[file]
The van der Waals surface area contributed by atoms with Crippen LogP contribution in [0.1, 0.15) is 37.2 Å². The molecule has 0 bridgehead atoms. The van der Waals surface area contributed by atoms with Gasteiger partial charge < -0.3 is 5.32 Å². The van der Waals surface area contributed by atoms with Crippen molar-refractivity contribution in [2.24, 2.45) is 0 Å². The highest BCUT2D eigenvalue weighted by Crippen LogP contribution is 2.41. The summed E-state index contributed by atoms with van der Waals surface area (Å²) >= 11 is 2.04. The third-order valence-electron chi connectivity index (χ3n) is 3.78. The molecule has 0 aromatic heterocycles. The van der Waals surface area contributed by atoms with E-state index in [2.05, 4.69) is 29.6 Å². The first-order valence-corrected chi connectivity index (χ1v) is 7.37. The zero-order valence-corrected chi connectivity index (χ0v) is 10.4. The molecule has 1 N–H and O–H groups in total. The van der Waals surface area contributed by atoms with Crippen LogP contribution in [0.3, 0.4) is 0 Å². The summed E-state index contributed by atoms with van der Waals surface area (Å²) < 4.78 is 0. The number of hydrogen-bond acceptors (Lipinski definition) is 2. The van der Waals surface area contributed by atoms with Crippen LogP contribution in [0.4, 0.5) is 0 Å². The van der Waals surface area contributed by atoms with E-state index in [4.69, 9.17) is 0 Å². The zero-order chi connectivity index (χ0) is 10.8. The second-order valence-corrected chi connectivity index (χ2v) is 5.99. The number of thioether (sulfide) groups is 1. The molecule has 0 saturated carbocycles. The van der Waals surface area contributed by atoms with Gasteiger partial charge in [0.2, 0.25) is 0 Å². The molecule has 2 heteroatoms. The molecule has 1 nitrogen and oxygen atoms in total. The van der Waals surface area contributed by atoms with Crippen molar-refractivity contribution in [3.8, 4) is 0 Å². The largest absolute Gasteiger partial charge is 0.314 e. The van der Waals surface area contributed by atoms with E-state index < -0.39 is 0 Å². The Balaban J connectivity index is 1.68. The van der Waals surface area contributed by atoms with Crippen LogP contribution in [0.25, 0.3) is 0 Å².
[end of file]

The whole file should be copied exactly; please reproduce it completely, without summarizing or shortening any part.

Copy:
The van der Waals surface area contributed by atoms with Crippen LogP contribution in [0.1, 0.15) is 37.2 Å². The molecule has 0 bridgehead atoms. The van der Waals surface area contributed by atoms with Gasteiger partial charge < -0.3 is 5.32 Å². The van der Waals surface area contributed by atoms with Crippen molar-refractivity contribution in [2.24, 2.45) is 0 Å². The highest BCUT2D eigenvalue weighted by Crippen LogP contribution is 2.41. The summed E-state index contributed by atoms with van der Waals surface area (Å²) >= 11 is 2.04. The third-order valence-electron chi connectivity index (χ3n) is 3.78. The molecule has 0 aromatic heterocycles. The van der Waals surface area contributed by atoms with E-state index in [2.05, 4.69) is 29.6 Å². The first-order valence-corrected chi connectivity index (χ1v) is 7.37. The zero-order valence-corrected chi connectivity index (χ0v) is 10.4. The molecule has 1 N–H and O–H groups in total. The van der Waals surface area contributed by atoms with Crippen LogP contribution in [0.3, 0.4) is 0 Å². The summed E-state index contributed by atoms with van der Waals surface area (Å²) < 4.78 is 0. The number of hydrogen-bond acceptors (Lipinski definition) is 2. The van der Waals surface area contributed by atoms with Crippen LogP contribution in [0.4, 0.5) is 0 Å². The van der Waals surface area contributed by atoms with E-state index in [4.69, 9.17) is 0 Å². The zero-order chi connectivity index (χ0) is 10.8. The second-order valence-corrected chi connectivity index (χ2v) is 5.99. The number of thioether (sulfide) groups is 1. The molecule has 0 saturated carbocycles. The van der Waals surface area contributed by atoms with Gasteiger partial charge in [0.2, 0.25) is 0 Å². The molecule has 2 heteroatoms. The molecule has 1 nitrogen and oxygen atoms in total. The van der Waals surface area contributed by atoms with Crippen molar-refractivity contribution in [3.8, 4) is 0 Å². The largest absolute Gasteiger partial charge is 0.314 e. The van der Waals surface area contributed by atoms with E-state index < -0.39 is 0 Å². The Balaban J connectivity index is 1.68. The van der Waals surface area contributed by atoms with Crippen LogP contribution in [0.25, 0.3) is 0 Å².